• Rebecca Hamilton

          I knew it was just bad wording Ted. I shouldn’t have jumped at you. It just goes all through me when someone talks about harming the Pope.

          • Theodore Seeber

            Finally got around to finding the link. John puts it way better:

            If a bit on the traditionalist side, he’s right. Pope Francis’ behavior isn’t new, and it is dangerous in his current position. But I wouldn’t want him to change a thing. If he is martyred for it, well, that’s the price we all might end up paying for doing what is RIGHT and GOOD. Here’s hoping the red shoes, when he does find a cheap enough place to make them for him, aren’t a foretelling and are merely a symbol.

  • pagansister

    Personally, if Pope Frances wants to be comfortable in his shoes, then he should wear whatever he wants to wear. I know that Benedict wore red shoes, supposedly made by Prada, and I guess they were comfortable. Is the color of the shoes that important? This Pope chose not to wear the red cape with the ermine trim (don’t remember the name) when he was presented to the people, so perhaps Pope Francis feels more at home with less formal clothing—which includes the shoes too! :-)

    • Dale

      Although Pope Benedict’s shoes were custom-made, they weren’t Prada. Here is a recent news article about the papal shoemaker, who says making a pair of shoes for the pope normally takes about a month (since he does works on them as time allows.) However, he expects to be able to produce a pair of shoes for the new pope in 10 days, working day and night.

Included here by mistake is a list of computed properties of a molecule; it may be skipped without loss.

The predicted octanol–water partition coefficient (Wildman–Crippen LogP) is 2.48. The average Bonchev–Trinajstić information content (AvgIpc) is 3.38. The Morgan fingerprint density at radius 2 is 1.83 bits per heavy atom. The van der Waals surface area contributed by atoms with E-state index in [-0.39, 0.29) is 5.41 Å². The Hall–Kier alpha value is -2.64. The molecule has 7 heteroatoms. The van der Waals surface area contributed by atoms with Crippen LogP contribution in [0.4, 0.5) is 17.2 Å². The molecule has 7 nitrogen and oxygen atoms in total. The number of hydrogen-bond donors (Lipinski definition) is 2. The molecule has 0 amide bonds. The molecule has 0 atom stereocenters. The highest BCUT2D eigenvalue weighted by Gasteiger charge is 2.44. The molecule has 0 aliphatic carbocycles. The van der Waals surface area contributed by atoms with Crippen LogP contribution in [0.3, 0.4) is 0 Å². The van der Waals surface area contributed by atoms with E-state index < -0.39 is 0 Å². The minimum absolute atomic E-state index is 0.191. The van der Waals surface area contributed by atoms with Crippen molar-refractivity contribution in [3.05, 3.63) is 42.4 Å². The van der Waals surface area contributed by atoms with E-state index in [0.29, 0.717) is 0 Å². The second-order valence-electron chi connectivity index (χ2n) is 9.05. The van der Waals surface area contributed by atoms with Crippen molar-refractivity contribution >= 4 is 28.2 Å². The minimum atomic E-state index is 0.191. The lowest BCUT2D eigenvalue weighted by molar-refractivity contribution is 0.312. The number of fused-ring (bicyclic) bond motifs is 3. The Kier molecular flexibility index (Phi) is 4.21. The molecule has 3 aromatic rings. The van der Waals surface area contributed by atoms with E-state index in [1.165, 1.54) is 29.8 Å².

Whether Pope Francis has provided his custom measurements for papal red shoes, I don’t know.

      • pagansister

        OK, Dale, I’m impressed—there is a papal shoemaker! Thanks for the info.

    • Theodore Seeber

      The red is what is important- the symbol of willingness to be a martyr. If it wasn’t for the other link already posted, I would have thought that maybe Birkenstock could make him a pair of red sandals that fit his name as well, and be a double symbol.

  • James Murphy

    Shoes. If I hear one more word about the blessed red shoes. For the love of…you’d think the Lord handed them to Moses on Mt. Sinai along with the Ten Commandments the way some people go on about the “symbolism” of the pope’s red shoes! Crime in Italy. The only thing they symbolize is that once upon a time the bishop of Rome became a very worldly prince and red shoes were de rigeur for imperial feet. It has nothing to do with the blood of martyrs or anything holy or sacred. They aren’t a “tradition”, they are merely an accretion.

    • pagansister

      James, for me is a fun topic, and it there is a symbolic side, so be it. :-)

  • Bill S

    My concern about this Pope is that he will over-stress the divinity of Jesus thereby alienating, among others, Islam. There is no telling what those people are capable of. Bennedict made a statement one time that set Muslims off. Francis, whose namesake got along with them, needs to acknowledge that when it comes to honoring God and not the “worldliness of the devil”, he has an ally in Islam. If he says that you either profess Christ or the worldliness of the devil, then he is insulting Muslims. He has to think long and hard on how much emphasis should be given to the divinity of Jesus, and when it is better to acknowledge one God common to Judaism, Christianity and Islam.

    Richard Dawkins was asked if he would say the same of the Koran as the Bible. Not wanting to be an assasination target, he responded that he doesn’t know the Koran as well. Good response.